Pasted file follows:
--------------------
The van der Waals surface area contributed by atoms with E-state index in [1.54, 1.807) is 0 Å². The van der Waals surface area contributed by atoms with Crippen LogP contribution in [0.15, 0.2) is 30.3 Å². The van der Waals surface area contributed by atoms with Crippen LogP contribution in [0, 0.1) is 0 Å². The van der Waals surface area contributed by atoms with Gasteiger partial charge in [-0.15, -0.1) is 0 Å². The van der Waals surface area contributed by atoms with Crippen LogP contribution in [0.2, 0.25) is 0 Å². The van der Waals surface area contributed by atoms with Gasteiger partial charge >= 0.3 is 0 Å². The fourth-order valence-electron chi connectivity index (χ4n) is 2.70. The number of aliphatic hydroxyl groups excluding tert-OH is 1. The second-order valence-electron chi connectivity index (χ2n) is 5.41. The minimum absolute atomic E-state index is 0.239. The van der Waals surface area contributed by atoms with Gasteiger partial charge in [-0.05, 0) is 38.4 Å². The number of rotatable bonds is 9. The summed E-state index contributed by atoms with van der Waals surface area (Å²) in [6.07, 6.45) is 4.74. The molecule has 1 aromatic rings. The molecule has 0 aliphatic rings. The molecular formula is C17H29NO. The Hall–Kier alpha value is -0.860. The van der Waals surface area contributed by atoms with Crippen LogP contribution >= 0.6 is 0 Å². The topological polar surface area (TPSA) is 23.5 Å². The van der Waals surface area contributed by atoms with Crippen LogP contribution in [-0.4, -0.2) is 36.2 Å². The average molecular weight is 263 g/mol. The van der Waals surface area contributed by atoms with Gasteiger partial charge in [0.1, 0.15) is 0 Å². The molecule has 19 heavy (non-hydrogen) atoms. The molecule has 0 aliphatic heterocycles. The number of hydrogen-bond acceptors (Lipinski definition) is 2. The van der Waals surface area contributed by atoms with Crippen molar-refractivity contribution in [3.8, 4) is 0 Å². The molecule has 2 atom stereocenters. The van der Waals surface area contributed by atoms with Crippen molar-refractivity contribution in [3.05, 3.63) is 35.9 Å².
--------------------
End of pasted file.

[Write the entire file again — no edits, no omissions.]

The van der Waals surface area contributed by atoms with E-state index in [1.54, 1.807) is 0 Å². The van der Waals surface area contributed by atoms with Crippen LogP contribution in [0.15, 0.2) is 30.3 Å². The van der Waals surface area contributed by atoms with Crippen LogP contribution in [0, 0.1) is 0 Å². The van der Waals surface area contributed by atoms with Gasteiger partial charge in [-0.15, -0.1) is 0 Å². The van der Waals surface area contributed by atoms with Crippen LogP contribution in [0.2, 0.25) is 0 Å². The van der Waals surface area contributed by atoms with Gasteiger partial charge >= 0.3 is 0 Å². The fourth-order valence-electron chi connectivity index (χ4n) is 2.70. The number of aliphatic hydroxyl groups excluding tert-OH is 1. The second-order valence-electron chi connectivity index (χ2n) is 5.41. The minimum absolute atomic E-state index is 0.239. The van der Waals surface area contributed by atoms with Gasteiger partial charge in [-0.05, 0) is 38.4 Å². The number of rotatable bonds is 9. The summed E-state index contributed by atoms with van der Waals surface area (Å²) in [6.07, 6.45) is 4.74. The molecule has 1 aromatic rings. The molecule has 0 aliphatic rings. The molecular formula is C17H29NO. The Hall–Kier alpha value is -0.860. The van der Waals surface area contributed by atoms with Crippen LogP contribution >= 0.6 is 0 Å². The topological polar surface area (TPSA) is 23.5 Å². The van der Waals surface area contributed by atoms with Crippen LogP contribution in [-0.4, -0.2) is 36.2 Å². The average molecular weight is 263 g/mol. The van der Waals surface area contributed by atoms with Gasteiger partial charge in [0.1, 0.15) is 0 Å². The molecule has 19 heavy (non-hydrogen) atoms. The molecule has 0 aliphatic heterocycles. The number of hydrogen-bond acceptors (Lipinski definition) is 2. The van der Waals surface area contributed by atoms with Crippen molar-refractivity contribution in [3.8, 4) is 0 Å². The molecule has 2 atom stereocenters. The van der Waals surface area contributed by atoms with Crippen molar-refractivity contribution in [3.05, 3.63) is 35.9 Å².